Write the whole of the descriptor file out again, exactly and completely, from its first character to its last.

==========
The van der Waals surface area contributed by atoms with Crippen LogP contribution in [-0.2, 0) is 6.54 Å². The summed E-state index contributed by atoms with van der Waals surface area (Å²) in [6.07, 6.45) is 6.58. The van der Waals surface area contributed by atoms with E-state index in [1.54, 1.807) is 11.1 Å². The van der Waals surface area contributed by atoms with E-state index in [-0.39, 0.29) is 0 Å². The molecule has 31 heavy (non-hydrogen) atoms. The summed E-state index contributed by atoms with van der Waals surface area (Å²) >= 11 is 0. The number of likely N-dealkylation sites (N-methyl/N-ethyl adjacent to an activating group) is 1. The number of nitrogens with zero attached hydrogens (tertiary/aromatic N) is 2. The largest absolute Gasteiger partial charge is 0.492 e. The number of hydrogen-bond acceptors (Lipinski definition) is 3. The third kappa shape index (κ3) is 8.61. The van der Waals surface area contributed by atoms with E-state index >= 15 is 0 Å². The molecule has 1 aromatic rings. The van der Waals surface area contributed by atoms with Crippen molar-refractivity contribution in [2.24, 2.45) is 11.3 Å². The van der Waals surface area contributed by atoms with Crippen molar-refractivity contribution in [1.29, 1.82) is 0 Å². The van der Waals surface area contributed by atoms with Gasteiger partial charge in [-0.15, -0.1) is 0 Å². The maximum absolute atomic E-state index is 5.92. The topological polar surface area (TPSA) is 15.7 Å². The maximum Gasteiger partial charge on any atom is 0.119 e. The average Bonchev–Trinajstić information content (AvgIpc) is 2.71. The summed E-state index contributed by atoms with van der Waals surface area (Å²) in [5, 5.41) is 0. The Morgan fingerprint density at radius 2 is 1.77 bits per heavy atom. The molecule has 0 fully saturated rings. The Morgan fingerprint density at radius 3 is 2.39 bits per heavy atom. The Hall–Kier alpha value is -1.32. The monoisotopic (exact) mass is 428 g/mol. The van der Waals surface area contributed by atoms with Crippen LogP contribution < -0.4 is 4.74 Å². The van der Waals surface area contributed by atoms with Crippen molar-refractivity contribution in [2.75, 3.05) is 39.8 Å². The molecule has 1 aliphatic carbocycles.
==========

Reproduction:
The van der Waals surface area contributed by atoms with Crippen LogP contribution in [-0.2, 0) is 6.54 Å². The summed E-state index contributed by atoms with van der Waals surface area (Å²) in [6.07, 6.45) is 6.58. The van der Waals surface area contributed by atoms with E-state index in [1.54, 1.807) is 11.1 Å². The van der Waals surface area contributed by atoms with E-state index in [-0.39, 0.29) is 0 Å². The molecule has 31 heavy (non-hydrogen) atoms. The summed E-state index contributed by atoms with van der Waals surface area (Å²) >= 11 is 0. The number of likely N-dealkylation sites (N-methyl/N-ethyl adjacent to an activating group) is 1. The number of nitrogens with zero attached hydrogens (tertiary/aromatic N) is 2. The largest absolute Gasteiger partial charge is 0.492 e. The number of hydrogen-bond acceptors (Lipinski definition) is 3. The third kappa shape index (κ3) is 8.61. The van der Waals surface area contributed by atoms with E-state index >= 15 is 0 Å². The molecule has 1 aromatic rings. The van der Waals surface area contributed by atoms with Crippen molar-refractivity contribution in [2.24, 2.45) is 11.3 Å². The van der Waals surface area contributed by atoms with Crippen molar-refractivity contribution in [1.29, 1.82) is 0 Å². The van der Waals surface area contributed by atoms with Gasteiger partial charge in [-0.15, -0.1) is 0 Å². The maximum absolute atomic E-state index is 5.92. The topological polar surface area (TPSA) is 15.7 Å². The maximum Gasteiger partial charge on any atom is 0.119 e. The average Bonchev–Trinajstić information content (AvgIpc) is 2.71. The summed E-state index contributed by atoms with van der Waals surface area (Å²) in [5, 5.41) is 0. The Morgan fingerprint density at radius 2 is 1.77 bits per heavy atom. The molecule has 0 fully saturated rings. The Morgan fingerprint density at radius 3 is 2.39 bits per heavy atom. The Hall–Kier alpha value is -1.32. The monoisotopic (exact) mass is 428 g/mol. The van der Waals surface area contributed by atoms with Crippen LogP contribution < -0.4 is 4.74 Å². The van der Waals surface area contributed by atoms with Crippen molar-refractivity contribution in [2.75, 3.05) is 39.8 Å². The molecule has 1 aliphatic carbocycles.